When Employees Can’t Get Along
Beverly Flaxington is a practice management consultant. She answers questions from advisors facing human resource issues. To submit yours, email us here.
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We have two employees who do not like one another. I have talked with them to let them know how disruptive their behavior is. Should I fire one? Should I take sides? I’m a mother at home, but don’t feel like I need to be one in the office.
Kristie M., Upper Midwest
Why are you in the middle of this? The office isn’t a home where you need to do everything you can to keep the peace. Take off your mother hat and look at this objectively and critically.
You need to look at each individual and assess their overall behavior – how are they each, separately, performing their job? Overall, are they team players, except for this situation? Does anyone else complain about either of them or have issues working with them? Look at them each, but then consider them versus one another - are the contributions they make equally effective? Are they equally at fault in what’s going on?
Look at the impact this has in your office. How disruptive are they? Is it the situation bothers you or is it truly a disruptive influence in your office? When it comes to managing conflict, asking the “impact question” first is key.
If they are both equally valued members, and their behavior is truly causing problems in your firm, then it is time for performance warnings. Document what they are doing and give them specific feedback and direction about how they are causing a problem and what you want them to do differently. Once you have this dialogue and document it, start monitoring the behavior. You can’t let it go without being addressed. As soon as one of them falls into their bad behavior again, you need to address it.
It’s frustrating and it might feel like you have already talked to them so they “should know,” but you need to address this in a systematic and logical fashion. Pleading with them or trying to negotiate hasn’t worked. They are professionals in a professional setting; they need to learn to put their differences aside when they are in the workplace. It’s clearly disturbing to you and probably to others in your firm.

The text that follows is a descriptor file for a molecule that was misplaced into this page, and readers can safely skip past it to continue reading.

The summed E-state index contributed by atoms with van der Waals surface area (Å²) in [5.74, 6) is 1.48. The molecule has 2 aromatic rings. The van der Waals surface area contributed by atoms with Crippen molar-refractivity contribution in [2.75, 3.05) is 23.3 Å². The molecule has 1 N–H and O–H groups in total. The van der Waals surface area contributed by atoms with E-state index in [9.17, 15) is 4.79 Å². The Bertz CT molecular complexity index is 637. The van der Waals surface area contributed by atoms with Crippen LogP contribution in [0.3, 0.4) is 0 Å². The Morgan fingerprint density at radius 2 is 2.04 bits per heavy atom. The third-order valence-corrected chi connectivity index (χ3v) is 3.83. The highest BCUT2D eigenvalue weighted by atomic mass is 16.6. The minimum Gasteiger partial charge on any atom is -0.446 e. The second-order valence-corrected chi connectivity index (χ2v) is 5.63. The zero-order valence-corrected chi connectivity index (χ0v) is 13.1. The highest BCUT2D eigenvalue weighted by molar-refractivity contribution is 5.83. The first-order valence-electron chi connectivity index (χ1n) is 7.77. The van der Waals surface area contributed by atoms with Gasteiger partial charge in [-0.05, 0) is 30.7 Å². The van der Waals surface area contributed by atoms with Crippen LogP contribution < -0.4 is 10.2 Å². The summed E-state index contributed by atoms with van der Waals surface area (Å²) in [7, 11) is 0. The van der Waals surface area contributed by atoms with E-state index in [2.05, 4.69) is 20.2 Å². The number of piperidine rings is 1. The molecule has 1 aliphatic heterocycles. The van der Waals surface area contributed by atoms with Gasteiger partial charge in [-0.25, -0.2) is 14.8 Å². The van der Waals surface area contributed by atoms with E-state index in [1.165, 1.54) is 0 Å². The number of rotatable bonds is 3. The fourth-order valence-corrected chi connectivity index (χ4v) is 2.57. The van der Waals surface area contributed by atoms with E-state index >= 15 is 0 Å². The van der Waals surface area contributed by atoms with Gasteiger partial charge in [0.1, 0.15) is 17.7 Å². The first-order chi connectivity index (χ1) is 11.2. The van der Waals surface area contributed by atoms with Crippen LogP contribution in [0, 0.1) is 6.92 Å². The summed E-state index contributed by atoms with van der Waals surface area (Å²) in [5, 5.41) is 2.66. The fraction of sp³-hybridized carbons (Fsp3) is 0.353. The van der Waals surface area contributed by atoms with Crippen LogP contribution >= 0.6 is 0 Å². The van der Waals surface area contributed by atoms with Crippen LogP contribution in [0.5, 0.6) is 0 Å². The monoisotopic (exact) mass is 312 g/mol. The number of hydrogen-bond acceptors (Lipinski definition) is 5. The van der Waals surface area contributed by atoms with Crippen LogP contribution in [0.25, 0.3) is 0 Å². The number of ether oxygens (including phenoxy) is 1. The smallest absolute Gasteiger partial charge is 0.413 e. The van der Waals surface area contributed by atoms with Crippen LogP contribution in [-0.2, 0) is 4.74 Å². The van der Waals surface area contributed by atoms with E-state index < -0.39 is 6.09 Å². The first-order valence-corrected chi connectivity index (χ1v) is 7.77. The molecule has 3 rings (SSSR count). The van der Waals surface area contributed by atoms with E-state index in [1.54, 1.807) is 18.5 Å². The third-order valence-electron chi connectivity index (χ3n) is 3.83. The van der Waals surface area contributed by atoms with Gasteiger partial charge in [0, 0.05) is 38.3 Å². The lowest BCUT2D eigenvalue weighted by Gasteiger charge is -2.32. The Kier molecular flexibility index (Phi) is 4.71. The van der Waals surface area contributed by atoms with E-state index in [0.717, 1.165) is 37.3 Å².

Instead of trying to negotiate and win them over, it is time for conversations with them, outlining what’s acceptable and what’s not. You have to be ready to put them on warning, or even fire them, if they can’t turn this around.
Can you offer any tips to communicating with clients via email? We have had a few complaints about emails that have been sent by our staff members. I read them and I honestly don’t see the problem, but our clients do. What are some best practices to keep clients happy?
Ron P., Kentucky
It would be interesting to read the emails to see what your clients are complaining about.
Email is a funny medium – quick and easy to ask a question or to reply, but ripe with opportunities for miscommunication for the same reason! Behavioral style plays a role – some people are direct and use few words, some are more flowery and personal in approach.
Before you send an email, it’s helpful to know the style of the person receiving it. If someone sends me something and uses my name, “Hi Bev…,” then I always respond and use theirs with my reply, for example.
Adding structure to an email helps. Be clear about what you are providing, asking or following up on in the subject line. Next, outline what the email is about. Then give the information or questions in a clear order (bullets can be good here). If you need a next step or a follow-up, be clear about this in your close. Don’t leave the recipient trying to figure out the meaning of the email or what you are providing and why.
Make sure emails are responded to right away. If a client sends something, your staff should at least respond saying they received it, even if they don’t have all of the answers. Be sure to follow up with the information requested in a timely manner. Receiving no response to emails can be very frustrating for some clients.
And if it is a sensitive situation, there is no replacement for a phone call. While from a compliance perspective you might want to have certain follow-ups in writing, you can also coach your staff to call the client and make sure they received the email and they are all set. This sounds redundant, but it is the little things that only take an extra five minutes that go a long way with clients.
Beverly Flaxington co-founded The Collaborative, a consulting firm devoted to business building for the financial services industry in 1995; in 2008 she co-founded Advisors Trusted Advisor to offer dedicated practice management resources to advisors, planners and wealth managers. She is currently an adjunct professor at Suffolk University teaching undergraduate students Leadership & Social Responsibility. Beverly is a Certified Professional Behavioral Analyst (CPBA) and Certified Professional Values Analyst (CPVA).
She has spent over 25 years in the investment industry and has been featured in Selling Power Magazine and quoted in hundreds of media outlets, including the Wall Street Journal, MSNBC.com, Investment News and Solutions Magazine for the FPA. She speaks frequently at investment industry conferences and is a speaker for the CFA Institute.